I spend a lot of time in both my working for pay and not working for pay life thinking about the relationship between technology, pedagogy, and labor. Part of my job as a Digital Fellow is to work with both students and faculty to educated them about the tools available to them to expand their pedagogical and research skill sets. In addition, my own research is largely concerned with the ways in which people learn about and utilize these new tools. This means that, aside from making me a blast at parties, I spend a lot time wondering about whether or not the technologies available to professors and students are actually things they want to be using. Of course, there’s a certain element of fear or distrust (and sometimes with perfectly good, valid reasons) that is always associated with the introduction of new technology, but there’s also a fairly strong current of thinking about technology that argues that if you’re not on board with the newest developments then you’ll only be left behind. When working with both students (undergrads and fellow graduate students) and faculty, I try to be as sensitive as possible to the fears that people have while also trying to find the appropriate tools and techniques that will help them accomplish what they want. It’s been my experience with the CUNY Academic Commons, the OpenLab at City Tech, and Blogs@Baruch (just three examples of open source software based, interactive platforms in use at CUNY currently) that working with tools that are by nature open and interactive makes for a less skeptical and more willing participant.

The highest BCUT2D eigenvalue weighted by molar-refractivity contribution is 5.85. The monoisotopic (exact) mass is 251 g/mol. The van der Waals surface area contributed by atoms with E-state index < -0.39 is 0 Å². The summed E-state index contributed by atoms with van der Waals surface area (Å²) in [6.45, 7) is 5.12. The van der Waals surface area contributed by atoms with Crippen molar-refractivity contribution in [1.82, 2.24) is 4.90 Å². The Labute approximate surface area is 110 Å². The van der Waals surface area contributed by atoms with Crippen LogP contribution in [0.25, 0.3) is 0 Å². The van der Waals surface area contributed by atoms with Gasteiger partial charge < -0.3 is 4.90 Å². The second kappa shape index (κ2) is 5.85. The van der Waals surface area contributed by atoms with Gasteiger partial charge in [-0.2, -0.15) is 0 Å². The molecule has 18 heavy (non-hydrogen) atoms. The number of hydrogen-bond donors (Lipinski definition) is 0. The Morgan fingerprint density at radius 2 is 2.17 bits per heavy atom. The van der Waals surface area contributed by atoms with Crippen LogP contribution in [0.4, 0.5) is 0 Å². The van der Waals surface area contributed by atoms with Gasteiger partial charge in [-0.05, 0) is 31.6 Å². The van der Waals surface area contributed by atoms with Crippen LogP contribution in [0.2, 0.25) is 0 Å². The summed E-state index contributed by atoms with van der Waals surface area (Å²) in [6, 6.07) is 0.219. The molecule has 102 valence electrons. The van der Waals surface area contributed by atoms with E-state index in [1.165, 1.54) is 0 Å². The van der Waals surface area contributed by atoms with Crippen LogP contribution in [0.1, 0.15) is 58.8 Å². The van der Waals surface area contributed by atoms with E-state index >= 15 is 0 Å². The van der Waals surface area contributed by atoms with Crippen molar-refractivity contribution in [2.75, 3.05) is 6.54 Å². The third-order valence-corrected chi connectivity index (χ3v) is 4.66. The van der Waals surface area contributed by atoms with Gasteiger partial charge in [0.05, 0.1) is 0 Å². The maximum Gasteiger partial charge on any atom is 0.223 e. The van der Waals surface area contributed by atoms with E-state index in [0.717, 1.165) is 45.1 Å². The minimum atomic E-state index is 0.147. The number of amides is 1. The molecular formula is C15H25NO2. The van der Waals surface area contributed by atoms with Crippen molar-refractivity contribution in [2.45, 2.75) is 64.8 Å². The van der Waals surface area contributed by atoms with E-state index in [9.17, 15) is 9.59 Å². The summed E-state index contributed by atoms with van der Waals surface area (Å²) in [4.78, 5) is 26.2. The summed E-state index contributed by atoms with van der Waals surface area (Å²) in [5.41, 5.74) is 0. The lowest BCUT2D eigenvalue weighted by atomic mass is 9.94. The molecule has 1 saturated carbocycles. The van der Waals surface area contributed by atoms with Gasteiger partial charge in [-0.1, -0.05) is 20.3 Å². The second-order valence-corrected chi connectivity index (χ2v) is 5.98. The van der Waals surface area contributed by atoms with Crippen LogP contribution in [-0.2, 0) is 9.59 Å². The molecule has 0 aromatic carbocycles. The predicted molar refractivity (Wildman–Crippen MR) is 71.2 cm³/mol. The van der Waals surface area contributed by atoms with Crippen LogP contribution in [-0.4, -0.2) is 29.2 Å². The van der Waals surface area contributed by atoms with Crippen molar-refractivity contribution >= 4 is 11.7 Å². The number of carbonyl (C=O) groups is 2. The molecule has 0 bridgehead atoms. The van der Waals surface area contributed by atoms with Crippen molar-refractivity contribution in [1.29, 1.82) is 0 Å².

With that on my mind, a recent post from the Wired Campus blog at the Chronicle of Higher Ed’s website that I came across a few weeks ago disturbed me a little. The post highlights a recent article published in Science, Technology, and Human Values titled “Technological Change and Professorial Control in the Professoriate” by David R. Johnson that, according to the Chronicle, argued that far from enhancing pedagogy and engaging professors in their craft, the utilization of technology in the classroom was aimed almost entirely at managing the workload of the ever increasing classroom. Which is, of course, an understandable adjustment, but upon a review of the study itself, it would seem to be a disservice to instructional technology writ large to blame “technology” for this. From my reading of the piece, it’s not hard to tell that the majority of the technology being utilized by professors in the study might be a certain not-to-be-named proprietary course management system that a great deal of us are familiar with. Which is far from the open and interactive platforms that I and an increasing set of CUNY professors, adjuncts, and students are using. I wonder what this study would have looked like if it had been conducted with as a comparison between closed, proprietary systems and open, open-source systems. Would professors still be so skeptical? Would instructional technology still look like just a patch to cover for degrading labor conditions? I’d like to think not.